From Publishers Weekly
British horror writer Campbell here focuses on one of his most intriguing inventions, a horror film supposedly starring Boris Karloff and Bela Lugosi, made in England in 1938 and immediately suppressed. When film editor Sandy Allen decides to track down a print of the film, her detective work leads her to Redfield, a rural community known for the delicious wheat that grows on its rich soil, fertilized by blood from an ancient massacre and, it turns out, in need of a fresh infusion every 50 years to maintain its fecundity. During her search, Sandy is shadowed by bizarre creatures that sometimes look like dogs and sometimes like scarecrows. After Sandy finally pins down the connection between the film and Redfield, the creatures come out of the shadows and reveal themselves. Campbell's novels tend to be dense and less accessible than his short stories, but this narrative seems more relaxed and simplified--perhaps his most readable effort since his debut in The Doll Who Ate His Mother.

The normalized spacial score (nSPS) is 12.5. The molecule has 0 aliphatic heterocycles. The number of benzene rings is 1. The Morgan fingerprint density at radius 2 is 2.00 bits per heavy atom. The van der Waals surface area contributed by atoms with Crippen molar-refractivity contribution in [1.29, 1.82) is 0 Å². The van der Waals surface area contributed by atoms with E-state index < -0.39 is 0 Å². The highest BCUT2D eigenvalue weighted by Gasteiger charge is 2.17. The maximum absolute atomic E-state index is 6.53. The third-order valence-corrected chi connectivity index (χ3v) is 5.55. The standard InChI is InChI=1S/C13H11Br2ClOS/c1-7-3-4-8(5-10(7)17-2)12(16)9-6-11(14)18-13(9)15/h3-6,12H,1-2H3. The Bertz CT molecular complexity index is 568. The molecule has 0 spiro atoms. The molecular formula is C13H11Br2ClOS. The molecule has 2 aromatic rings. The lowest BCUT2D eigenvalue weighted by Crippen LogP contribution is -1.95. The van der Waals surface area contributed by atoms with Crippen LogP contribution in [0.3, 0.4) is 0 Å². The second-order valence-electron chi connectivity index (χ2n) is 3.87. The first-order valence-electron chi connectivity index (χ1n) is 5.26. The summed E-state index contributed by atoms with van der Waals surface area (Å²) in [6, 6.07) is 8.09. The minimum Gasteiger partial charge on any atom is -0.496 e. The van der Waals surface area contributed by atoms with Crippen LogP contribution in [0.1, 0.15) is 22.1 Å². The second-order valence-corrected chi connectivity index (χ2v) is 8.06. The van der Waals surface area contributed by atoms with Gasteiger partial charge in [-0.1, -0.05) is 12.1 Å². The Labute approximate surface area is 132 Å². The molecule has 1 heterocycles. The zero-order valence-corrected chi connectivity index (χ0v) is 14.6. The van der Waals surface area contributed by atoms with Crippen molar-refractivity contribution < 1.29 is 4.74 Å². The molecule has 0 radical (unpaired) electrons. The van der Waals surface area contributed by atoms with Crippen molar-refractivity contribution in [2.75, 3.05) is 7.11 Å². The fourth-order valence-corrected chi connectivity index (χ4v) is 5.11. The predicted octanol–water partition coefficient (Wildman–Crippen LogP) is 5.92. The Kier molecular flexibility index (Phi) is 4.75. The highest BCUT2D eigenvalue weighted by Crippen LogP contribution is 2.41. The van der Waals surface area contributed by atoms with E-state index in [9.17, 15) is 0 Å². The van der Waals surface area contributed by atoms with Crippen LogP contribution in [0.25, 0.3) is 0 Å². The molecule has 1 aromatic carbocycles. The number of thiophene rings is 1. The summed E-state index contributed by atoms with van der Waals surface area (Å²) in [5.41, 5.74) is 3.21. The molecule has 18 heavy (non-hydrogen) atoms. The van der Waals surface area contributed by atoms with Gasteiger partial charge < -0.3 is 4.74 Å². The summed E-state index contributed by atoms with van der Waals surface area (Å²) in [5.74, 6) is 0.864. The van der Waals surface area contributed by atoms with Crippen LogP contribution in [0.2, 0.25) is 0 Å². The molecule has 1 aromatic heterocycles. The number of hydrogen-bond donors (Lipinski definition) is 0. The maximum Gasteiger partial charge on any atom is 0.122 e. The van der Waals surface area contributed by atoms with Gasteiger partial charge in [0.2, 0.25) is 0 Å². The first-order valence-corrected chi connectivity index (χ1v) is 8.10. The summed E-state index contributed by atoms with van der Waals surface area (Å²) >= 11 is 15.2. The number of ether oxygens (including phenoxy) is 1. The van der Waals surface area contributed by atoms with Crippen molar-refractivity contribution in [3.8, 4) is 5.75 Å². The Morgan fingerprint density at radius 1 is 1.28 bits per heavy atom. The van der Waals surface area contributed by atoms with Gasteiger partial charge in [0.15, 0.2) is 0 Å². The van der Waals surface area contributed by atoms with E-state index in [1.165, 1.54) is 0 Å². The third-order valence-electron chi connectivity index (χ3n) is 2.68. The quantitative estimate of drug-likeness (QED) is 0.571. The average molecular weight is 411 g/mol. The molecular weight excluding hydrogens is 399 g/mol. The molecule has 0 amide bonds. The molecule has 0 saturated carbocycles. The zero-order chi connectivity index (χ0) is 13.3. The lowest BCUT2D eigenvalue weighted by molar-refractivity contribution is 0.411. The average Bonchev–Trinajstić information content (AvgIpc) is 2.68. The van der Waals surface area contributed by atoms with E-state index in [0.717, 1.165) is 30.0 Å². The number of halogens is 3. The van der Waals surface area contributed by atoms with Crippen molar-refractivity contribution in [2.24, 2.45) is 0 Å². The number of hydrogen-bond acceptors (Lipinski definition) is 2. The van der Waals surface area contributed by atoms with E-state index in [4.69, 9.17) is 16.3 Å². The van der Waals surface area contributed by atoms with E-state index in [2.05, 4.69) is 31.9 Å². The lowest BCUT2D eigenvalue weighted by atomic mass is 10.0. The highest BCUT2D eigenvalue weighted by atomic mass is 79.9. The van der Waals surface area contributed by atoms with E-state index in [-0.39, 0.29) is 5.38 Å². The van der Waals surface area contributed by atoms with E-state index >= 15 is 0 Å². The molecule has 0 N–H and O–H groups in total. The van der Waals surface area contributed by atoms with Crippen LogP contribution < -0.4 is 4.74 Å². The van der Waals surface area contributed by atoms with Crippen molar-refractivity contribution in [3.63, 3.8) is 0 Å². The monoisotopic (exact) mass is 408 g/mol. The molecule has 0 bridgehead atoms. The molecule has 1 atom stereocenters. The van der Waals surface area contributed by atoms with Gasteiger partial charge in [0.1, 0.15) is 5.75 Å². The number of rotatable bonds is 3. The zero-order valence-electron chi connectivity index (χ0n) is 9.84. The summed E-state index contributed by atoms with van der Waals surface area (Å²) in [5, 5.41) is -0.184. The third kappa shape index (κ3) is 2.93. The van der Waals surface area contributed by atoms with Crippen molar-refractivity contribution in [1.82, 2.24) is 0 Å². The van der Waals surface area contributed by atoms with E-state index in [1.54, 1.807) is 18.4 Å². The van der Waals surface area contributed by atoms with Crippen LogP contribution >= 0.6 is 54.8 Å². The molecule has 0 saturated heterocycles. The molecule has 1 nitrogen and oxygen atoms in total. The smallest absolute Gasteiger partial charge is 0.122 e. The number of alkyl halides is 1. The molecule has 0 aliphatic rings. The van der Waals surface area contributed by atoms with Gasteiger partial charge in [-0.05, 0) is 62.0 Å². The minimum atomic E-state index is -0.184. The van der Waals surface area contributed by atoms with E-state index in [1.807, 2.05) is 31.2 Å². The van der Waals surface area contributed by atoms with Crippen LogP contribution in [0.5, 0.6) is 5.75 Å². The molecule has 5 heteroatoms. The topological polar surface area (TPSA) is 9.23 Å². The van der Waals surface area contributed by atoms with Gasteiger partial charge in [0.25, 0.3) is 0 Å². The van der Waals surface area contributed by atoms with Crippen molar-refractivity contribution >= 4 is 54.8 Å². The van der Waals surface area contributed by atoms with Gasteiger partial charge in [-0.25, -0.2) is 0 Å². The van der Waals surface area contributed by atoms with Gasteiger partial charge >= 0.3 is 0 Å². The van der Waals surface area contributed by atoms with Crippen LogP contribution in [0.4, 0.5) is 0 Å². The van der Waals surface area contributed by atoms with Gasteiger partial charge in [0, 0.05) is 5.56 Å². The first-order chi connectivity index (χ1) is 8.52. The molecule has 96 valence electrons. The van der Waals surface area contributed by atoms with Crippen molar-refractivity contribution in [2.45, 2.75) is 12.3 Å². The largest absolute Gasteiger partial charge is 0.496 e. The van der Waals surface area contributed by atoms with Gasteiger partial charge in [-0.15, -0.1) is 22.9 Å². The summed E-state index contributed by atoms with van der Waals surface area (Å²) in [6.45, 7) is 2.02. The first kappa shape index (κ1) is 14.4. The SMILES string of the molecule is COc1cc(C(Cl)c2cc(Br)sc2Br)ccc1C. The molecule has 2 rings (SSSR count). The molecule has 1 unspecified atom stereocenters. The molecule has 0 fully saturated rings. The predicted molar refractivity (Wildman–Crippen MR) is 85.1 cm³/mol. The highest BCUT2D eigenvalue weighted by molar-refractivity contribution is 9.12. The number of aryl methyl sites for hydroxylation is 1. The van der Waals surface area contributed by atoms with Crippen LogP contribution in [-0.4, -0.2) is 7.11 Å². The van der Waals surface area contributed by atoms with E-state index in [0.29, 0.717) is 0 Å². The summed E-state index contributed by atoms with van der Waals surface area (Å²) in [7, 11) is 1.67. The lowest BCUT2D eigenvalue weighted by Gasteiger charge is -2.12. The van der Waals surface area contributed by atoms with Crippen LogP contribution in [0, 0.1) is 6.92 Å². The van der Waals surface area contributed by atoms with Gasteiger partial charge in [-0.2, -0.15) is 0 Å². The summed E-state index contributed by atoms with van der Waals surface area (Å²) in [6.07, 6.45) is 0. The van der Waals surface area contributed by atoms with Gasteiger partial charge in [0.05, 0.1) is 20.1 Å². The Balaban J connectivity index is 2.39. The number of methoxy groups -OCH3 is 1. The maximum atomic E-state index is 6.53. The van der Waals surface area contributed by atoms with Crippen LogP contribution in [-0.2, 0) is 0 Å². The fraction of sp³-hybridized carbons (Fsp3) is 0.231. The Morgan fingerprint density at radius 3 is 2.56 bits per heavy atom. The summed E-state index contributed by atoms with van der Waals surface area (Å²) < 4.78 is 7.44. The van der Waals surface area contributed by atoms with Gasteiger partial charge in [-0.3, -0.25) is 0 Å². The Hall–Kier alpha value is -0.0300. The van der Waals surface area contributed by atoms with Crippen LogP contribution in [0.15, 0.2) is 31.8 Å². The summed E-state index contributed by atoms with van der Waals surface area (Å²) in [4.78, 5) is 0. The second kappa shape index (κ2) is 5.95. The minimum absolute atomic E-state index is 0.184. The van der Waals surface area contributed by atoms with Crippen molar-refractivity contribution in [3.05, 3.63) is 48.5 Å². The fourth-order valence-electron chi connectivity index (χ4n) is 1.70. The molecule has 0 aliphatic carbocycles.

From back of book: "A colleague's violent death and its apparent cause - a stolen copy of an old, never-released Karloff/Lugosi film - set film editor Sandy Allan on the trail of the film's origins and history...As Sandy learns of the tragedies which haunted its production, she finds herself threatened by an ancient force protecting secrets deeper than the old movie."
Interesting premise. Subtle horror.
Sandy Allan, a film editor finds a college dead and a never released Karloff.Lugosi film stolen. She is on the trail of the films history and origins
The cover looked interesting and the write-up on the back cover looked interesting. The story, however, wasn't.